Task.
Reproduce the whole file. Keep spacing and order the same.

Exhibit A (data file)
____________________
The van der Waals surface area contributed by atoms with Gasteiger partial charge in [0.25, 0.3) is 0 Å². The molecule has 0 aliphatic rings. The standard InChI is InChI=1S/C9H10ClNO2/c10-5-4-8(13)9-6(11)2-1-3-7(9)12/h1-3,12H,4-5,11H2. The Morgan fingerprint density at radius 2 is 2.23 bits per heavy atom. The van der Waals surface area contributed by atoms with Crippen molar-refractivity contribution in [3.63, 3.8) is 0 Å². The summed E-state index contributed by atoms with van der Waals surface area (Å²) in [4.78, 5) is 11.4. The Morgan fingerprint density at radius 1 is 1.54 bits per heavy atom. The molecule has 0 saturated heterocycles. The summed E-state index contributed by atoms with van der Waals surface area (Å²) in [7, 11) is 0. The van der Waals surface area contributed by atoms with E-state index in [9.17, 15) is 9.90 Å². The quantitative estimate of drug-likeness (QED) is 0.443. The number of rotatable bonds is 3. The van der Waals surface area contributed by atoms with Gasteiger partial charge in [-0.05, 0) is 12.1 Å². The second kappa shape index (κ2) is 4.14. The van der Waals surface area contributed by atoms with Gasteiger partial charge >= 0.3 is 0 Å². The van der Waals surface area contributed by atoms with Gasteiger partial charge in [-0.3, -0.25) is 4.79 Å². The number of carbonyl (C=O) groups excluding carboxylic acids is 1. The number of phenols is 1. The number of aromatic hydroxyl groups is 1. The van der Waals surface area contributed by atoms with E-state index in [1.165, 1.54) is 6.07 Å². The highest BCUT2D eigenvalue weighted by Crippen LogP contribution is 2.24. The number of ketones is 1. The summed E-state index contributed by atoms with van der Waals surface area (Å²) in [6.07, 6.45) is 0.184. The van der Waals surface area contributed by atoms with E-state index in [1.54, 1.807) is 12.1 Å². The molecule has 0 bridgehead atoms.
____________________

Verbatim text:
The van der Waals surface area contributed by atoms with Gasteiger partial charge in [0.25, 0.3) is 0 Å². The molecule has 0 aliphatic rings. The standard InChI is InChI=1S/C9H10ClNO2/c10-5-4-8(13)9-6(11)2-1-3-7(9)12/h1-3,12H,4-5,11H2. The Morgan fingerprint density at radius 2 is 2.23 bits per heavy atom. The van der Waals surface area contributed by atoms with Crippen molar-refractivity contribution in [3.63, 3.8) is 0 Å². The summed E-state index contributed by atoms with van der Waals surface area (Å²) in [4.78, 5) is 11.4. The Morgan fingerprint density at radius 1 is 1.54 bits per heavy atom. The molecule has 0 saturated heterocycles. The summed E-state index contributed by atoms with van der Waals surface area (Å²) in [7, 11) is 0. The van der Waals surface area contributed by atoms with E-state index in [9.17, 15) is 9.90 Å². The quantitative estimate of drug-likeness (QED) is 0.443. The number of rotatable bonds is 3. The van der Waals surface area contributed by atoms with Gasteiger partial charge in [-0.05, 0) is 12.1 Å². The second kappa shape index (κ2) is 4.14. The van der Waals surface area contributed by atoms with Gasteiger partial charge >= 0.3 is 0 Å². The van der Waals surface area contributed by atoms with Gasteiger partial charge in [-0.3, -0.25) is 4.79 Å². The number of carbonyl (C=O) groups excluding carboxylic acids is 1. The number of phenols is 1. The number of aromatic hydroxyl groups is 1. The van der Waals surface area contributed by atoms with E-state index in [1.165, 1.54) is 6.07 Å². The highest BCUT2D eigenvalue weighted by Crippen LogP contribution is 2.24. The number of ketones is 1. The summed E-state index contributed by atoms with van der Waals surface area (Å²) in [6.07, 6.45) is 0.184. The van der Waals surface area contributed by atoms with E-state index in [1.54, 1.807) is 12.1 Å². The molecule has 0 bridgehead atoms.